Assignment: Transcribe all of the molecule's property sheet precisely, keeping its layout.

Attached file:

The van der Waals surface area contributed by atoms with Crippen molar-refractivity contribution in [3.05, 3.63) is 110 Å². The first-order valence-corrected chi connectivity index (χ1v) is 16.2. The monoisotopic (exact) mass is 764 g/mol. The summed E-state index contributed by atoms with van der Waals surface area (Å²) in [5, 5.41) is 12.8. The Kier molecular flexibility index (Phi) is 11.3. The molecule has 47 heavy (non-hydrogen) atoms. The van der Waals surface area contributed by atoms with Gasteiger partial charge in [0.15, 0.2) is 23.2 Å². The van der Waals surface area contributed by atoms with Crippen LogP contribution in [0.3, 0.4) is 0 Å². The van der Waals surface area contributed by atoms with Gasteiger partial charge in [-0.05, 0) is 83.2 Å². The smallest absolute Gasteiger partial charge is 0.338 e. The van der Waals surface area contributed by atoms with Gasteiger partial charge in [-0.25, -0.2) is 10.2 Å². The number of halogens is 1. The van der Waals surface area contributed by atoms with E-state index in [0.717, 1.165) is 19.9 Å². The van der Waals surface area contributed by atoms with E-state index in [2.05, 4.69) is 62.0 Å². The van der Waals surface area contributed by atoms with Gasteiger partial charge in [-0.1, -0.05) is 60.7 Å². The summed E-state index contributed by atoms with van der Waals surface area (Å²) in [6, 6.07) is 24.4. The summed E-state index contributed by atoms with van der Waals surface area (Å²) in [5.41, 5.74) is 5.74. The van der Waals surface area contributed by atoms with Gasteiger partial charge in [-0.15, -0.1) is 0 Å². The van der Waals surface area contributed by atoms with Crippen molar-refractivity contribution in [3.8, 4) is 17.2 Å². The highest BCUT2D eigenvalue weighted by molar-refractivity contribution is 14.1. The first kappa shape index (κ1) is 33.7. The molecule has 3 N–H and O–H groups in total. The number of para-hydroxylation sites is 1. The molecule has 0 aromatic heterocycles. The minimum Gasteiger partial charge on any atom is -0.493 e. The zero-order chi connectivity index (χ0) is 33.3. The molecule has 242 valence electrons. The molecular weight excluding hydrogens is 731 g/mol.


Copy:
The van der Waals surface area contributed by atoms with Crippen molar-refractivity contribution in [3.05, 3.63) is 110 Å². The first-order valence-corrected chi connectivity index (χ1v) is 16.2. The monoisotopic (exact) mass is 764 g/mol. The summed E-state index contributed by atoms with van der Waals surface area (Å²) in [5, 5.41) is 12.8. The Kier molecular flexibility index (Phi) is 11.3. The molecule has 47 heavy (non-hydrogen) atoms. The van der Waals surface area contributed by atoms with Gasteiger partial charge in [0.15, 0.2) is 23.2 Å². The van der Waals surface area contributed by atoms with Crippen LogP contribution in [0.3, 0.4) is 0 Å². The van der Waals surface area contributed by atoms with Gasteiger partial charge in [-0.05, 0) is 83.2 Å². The smallest absolute Gasteiger partial charge is 0.338 e. The van der Waals surface area contributed by atoms with Gasteiger partial charge in [-0.25, -0.2) is 10.2 Å². The number of halogens is 1. The van der Waals surface area contributed by atoms with E-state index in [0.717, 1.165) is 19.9 Å². The van der Waals surface area contributed by atoms with E-state index in [2.05, 4.69) is 62.0 Å². The van der Waals surface area contributed by atoms with Gasteiger partial charge in [-0.1, -0.05) is 60.7 Å². The summed E-state index contributed by atoms with van der Waals surface area (Å²) in [6, 6.07) is 24.4. The summed E-state index contributed by atoms with van der Waals surface area (Å²) in [5.41, 5.74) is 5.74. The van der Waals surface area contributed by atoms with Gasteiger partial charge in [-0.15, -0.1) is 0 Å². The van der Waals surface area contributed by atoms with Crippen molar-refractivity contribution in [3.8, 4) is 17.2 Å². The highest BCUT2D eigenvalue weighted by molar-refractivity contribution is 14.1. The first kappa shape index (κ1) is 33.7. The molecule has 3 N–H and O–H groups in total. The number of para-hydroxylation sites is 1. The molecule has 0 aromatic heterocycles. The minimum Gasteiger partial charge on any atom is -0.493 e. The zero-order chi connectivity index (χ0) is 33.3. The molecule has 242 valence electrons. The molecular weight excluding hydrogens is 731 g/mol.